I've heard a number of people say and write over the last few days about how much they find that the man meant to them, even if they were not Catholic or felt very distant from any remnant of Catholicism in their lives. People have wondered why and how that should be. I have been thinking a lot about it, myself, sitting with my own feeling of loss since we began our vigil.
The man, you see, was a sacrament. Catholic spirituality is all about this idea of "sacrament," and even though we wouldn't call this one of the "official" seven sacraments, that's still what he was. A sacrament is "a visible sign of an invisible reality." Water becomes a sign of grace. Bread and wine become a sign of Christ. And a "sign" here is something deep and real, and far beyond a mere symbol or metaphor. To be Pope is to be the Bishop of Rome. But to be the Bishop of Rome is to be not just an administrator and a teacher and all the other things that the Pope has to be. To be Pope is to be the living center of the Church: the "hub" to which all other local churches, and every individual in them, are "spokes," stretching out across the world. When we lost that hub, we lost that living connection we had to every other person in the Church, and even beyond the Church.
Now again, the Pope is a sacrament: he is the visible sign of the invisible reality of this communion we have with one another. So we didn't really lose this communion, because that invisible reality is really given to us by God, in the Holy Spirit. But we did lose the visible sign of that reality--Karol Wojtyla, John Paul II--and we have lived with that man providing this connection for each of us--wherever we are--for far too long for that loss to feel like anything but a shock.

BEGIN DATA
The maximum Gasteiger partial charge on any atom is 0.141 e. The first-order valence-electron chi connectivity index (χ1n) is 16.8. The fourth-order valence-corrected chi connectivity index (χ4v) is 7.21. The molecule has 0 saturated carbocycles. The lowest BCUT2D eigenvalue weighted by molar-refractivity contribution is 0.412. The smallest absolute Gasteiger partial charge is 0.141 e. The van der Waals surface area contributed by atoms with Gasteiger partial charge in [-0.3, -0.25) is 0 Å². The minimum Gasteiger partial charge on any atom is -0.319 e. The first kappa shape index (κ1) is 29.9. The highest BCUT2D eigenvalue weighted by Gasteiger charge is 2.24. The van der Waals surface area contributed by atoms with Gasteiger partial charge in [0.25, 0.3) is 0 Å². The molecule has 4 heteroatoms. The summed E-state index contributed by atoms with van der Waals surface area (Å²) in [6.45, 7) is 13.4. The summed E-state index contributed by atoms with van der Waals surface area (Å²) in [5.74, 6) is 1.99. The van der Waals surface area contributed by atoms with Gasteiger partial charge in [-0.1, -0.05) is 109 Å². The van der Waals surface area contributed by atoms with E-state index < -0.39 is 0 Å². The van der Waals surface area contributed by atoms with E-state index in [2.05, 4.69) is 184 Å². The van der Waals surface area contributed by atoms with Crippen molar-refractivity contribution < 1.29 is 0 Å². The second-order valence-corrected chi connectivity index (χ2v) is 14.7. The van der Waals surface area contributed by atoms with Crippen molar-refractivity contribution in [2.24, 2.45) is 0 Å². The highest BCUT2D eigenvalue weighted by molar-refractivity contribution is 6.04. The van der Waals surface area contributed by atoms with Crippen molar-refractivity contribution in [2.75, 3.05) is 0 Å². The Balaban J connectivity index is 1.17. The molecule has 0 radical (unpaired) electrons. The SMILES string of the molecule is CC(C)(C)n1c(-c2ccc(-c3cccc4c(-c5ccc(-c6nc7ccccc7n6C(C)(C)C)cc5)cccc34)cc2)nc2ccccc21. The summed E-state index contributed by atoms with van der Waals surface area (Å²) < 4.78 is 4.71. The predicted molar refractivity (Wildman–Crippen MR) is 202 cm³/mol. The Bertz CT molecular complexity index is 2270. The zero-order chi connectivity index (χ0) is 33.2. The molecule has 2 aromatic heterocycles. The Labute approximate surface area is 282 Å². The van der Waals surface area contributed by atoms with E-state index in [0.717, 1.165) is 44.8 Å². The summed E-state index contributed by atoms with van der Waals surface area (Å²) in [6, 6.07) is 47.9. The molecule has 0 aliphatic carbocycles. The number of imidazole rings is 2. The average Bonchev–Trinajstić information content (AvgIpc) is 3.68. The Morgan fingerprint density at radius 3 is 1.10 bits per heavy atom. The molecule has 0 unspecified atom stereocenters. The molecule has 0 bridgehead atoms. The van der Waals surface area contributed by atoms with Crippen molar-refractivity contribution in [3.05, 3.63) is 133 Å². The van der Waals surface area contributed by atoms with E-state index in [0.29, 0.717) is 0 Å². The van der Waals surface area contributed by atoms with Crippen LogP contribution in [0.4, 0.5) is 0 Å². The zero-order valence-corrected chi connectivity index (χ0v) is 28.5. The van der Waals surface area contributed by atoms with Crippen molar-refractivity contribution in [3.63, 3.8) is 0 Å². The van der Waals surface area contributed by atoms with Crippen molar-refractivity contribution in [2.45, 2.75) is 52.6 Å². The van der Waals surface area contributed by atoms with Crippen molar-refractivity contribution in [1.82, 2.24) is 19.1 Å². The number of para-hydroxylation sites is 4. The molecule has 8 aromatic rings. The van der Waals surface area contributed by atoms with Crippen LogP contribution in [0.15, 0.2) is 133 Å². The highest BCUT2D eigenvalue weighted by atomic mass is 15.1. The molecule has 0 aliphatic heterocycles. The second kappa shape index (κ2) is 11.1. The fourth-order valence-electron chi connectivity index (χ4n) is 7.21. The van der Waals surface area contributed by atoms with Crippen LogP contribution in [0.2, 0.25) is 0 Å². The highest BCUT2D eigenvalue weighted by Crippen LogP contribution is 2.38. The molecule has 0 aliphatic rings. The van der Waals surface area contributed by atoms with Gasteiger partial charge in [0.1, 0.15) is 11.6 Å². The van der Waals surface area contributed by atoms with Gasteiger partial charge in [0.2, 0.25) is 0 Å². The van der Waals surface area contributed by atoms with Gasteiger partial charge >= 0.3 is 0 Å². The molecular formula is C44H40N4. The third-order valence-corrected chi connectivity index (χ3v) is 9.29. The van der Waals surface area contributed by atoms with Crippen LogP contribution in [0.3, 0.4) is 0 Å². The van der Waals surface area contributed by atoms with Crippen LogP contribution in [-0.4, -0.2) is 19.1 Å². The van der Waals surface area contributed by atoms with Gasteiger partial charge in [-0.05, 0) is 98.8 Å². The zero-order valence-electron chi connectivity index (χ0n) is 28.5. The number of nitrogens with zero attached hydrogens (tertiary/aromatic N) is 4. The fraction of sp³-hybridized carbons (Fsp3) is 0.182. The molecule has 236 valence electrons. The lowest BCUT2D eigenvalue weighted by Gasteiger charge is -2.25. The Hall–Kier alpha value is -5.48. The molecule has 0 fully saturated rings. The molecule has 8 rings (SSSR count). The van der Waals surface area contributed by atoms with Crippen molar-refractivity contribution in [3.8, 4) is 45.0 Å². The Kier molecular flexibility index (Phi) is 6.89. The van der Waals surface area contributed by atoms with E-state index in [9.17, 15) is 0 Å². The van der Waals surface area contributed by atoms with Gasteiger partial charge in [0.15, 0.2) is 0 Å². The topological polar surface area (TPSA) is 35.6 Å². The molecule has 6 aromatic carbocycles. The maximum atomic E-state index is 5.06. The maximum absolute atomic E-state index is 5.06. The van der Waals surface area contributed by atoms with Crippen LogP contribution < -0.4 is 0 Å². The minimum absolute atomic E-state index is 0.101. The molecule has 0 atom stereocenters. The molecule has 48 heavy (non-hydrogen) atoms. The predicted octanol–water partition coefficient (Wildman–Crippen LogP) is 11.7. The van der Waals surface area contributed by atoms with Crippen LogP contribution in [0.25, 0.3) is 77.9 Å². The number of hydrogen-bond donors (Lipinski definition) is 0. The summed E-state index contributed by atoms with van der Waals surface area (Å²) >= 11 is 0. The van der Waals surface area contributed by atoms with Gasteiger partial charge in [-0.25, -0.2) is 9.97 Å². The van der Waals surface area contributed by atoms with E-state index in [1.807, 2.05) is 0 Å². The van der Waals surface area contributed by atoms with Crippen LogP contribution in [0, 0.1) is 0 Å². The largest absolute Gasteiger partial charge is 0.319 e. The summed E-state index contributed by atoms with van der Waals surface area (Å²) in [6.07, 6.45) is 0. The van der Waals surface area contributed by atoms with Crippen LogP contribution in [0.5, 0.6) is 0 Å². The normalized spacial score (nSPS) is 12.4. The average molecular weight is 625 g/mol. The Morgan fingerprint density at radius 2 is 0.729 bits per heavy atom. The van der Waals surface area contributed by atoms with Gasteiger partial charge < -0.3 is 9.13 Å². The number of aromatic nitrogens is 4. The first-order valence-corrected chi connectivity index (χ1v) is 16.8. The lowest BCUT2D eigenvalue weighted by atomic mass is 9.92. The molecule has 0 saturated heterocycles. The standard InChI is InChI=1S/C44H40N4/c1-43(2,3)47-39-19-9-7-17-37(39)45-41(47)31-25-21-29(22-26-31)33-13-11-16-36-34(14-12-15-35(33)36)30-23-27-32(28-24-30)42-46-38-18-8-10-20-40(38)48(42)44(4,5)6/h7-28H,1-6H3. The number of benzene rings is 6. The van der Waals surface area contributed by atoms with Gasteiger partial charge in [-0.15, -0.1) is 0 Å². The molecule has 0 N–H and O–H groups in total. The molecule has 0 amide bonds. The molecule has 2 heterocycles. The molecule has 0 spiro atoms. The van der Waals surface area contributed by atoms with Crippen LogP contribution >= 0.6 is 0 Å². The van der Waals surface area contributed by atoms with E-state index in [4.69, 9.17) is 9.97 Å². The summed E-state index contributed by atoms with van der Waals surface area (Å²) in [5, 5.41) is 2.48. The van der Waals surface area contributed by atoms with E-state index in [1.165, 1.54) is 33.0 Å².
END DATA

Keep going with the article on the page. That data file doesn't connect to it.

When we lost John Paul, we lost something of our sense of each other, if only for a little bit. For there will be a new Bishop of Rome. There always is, whether elected like Karol by the Cardinals from among their own number, or whether like Fabian long ago, by the people of Rome who saw a dove land on the head of that weekend visitor, and who then decided that this was the man for them. But the reality is in the Spirit, who is with all of us, whether we acknowledge that or not. When we listen to the Spirit speaking to us, we'll find that the loss of John Paul takes on a different character, for we will see the true center of the Church resting in God, and we will hear John Paul's voice, still with us, but once again having returned to the chorus of our communion, the communion of the saints.